Asian Inc. was founded in 1971 by the late Harold Yee, a Chinese community activist with political connections from the Avenues to Chinatown to City Hall. Over the years he earned the reputation as a relentless taskmaster, an eternal optimist, and an inspiration to others before dying in 2004 following heart surgery. "He really was a great man, one of those once-in-a-lifetime leaders who really devoted his whole life to the community," said Assemblywoman Fiona Ma, who cites Yee as one of the reasons she got into politics. "You don't find too many people like that today."

Yee was reputed to have started more than 100 charities, although Asian Inc. was his crowning achievement. By the year of his death, Asian Inc. reported $2.3 million in net assets. House Speaker Nancy Pelosi gushed in a memorial statement to the House of Representatives, "Asian Inc. helped launch many minority-owned small businesses in San Francisco, trained young professionals for the rigors of running their own businesses, and encouraged the development of trade associations."

Yee's charity also boasted creating more affordable housing in the city. Asian Inc. manages about a dozen apartment buildings including the market-rate apartments on Polk Street, says current President Michael Chan.

Asian Inc.'s Web site says that through public-private partnerships, the organization has mobilized more than $62 million in funds for affordable housing projects, assisted in the new construction and rehabilitation of more than 800 housing units, and directly manages more than 250 units.

Last year, one of those "public-private" partnerships attracted unwanted attention for Asian Inc. Back in October during a committee hearing, Supervisor Aaron Peskin railed against Asian Inc. for its involvement in what Peskin and others have labeled a "scam" at another Tenderloin apartment building at 1030 Post St. At the Post Street building, a profit-driven real estate developer used tax dollars earmarked for affordable housing to buy the place and make it less affordable. The developer, KDF Communities LLC, hired Asian Inc. for $50,000 to help with that property's renovation. (See "Rent to Evict," SF Weekly, Nov. 8, 2006.)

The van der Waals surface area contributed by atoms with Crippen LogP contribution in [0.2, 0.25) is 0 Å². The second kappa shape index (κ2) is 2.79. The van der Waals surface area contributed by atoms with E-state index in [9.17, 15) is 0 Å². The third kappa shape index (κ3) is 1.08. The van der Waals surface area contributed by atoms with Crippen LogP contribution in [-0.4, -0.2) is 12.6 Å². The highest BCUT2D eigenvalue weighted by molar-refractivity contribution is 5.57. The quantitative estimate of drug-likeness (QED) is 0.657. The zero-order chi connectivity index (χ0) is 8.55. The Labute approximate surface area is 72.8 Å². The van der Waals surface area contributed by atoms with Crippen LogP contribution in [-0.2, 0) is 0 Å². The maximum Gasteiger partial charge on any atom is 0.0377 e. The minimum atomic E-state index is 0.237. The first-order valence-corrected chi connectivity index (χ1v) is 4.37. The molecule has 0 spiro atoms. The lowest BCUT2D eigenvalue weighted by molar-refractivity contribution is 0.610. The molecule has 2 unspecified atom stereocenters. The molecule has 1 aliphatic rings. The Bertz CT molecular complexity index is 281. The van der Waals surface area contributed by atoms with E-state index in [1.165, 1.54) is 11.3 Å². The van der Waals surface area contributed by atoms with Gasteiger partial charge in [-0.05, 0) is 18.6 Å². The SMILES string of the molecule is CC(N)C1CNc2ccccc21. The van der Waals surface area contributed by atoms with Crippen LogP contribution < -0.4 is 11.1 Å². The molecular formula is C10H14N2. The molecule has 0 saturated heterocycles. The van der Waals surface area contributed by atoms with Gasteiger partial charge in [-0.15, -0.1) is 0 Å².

Peskin ended the hearing with a clear message to the nonprofit and its president: "And then finally, to Michael Chan and Asian Inc., I will remember that you guys aided and abetted this, and it is absolutely contrary to everything that you purportedly stand for, that Asian Inc. purportedly stands for," he said. "Which is to protect low-income tenants with affordable housing opportunities in San Francisco."

Peskin added, "For $50,000, to sell these good people down the river is unconscionable, Michael."

The Tenderloin building on Polk Street that lost power for more than three months was also one of Asian Inc.'s public-private partnerships. While Asian Inc. manages the building, it's owned by 1030 Polk Associates, a for-profit partnership that includes another local charity for which Chan is treasurer, the Neighborhood Housing Renewal Corporation, and a local contractor named Matthew Huey. Huey, who says he's a silent partner for 1030 Polk Associates, came under scrutiny in 2005 when under Mabel Teng he had more than $100,000 cut from the assessed value of a property he owns. Huey, Teng's personal contractor, had contributed $500 to her campaign. Teng later resigned.

About The Author

Mary Spicuzza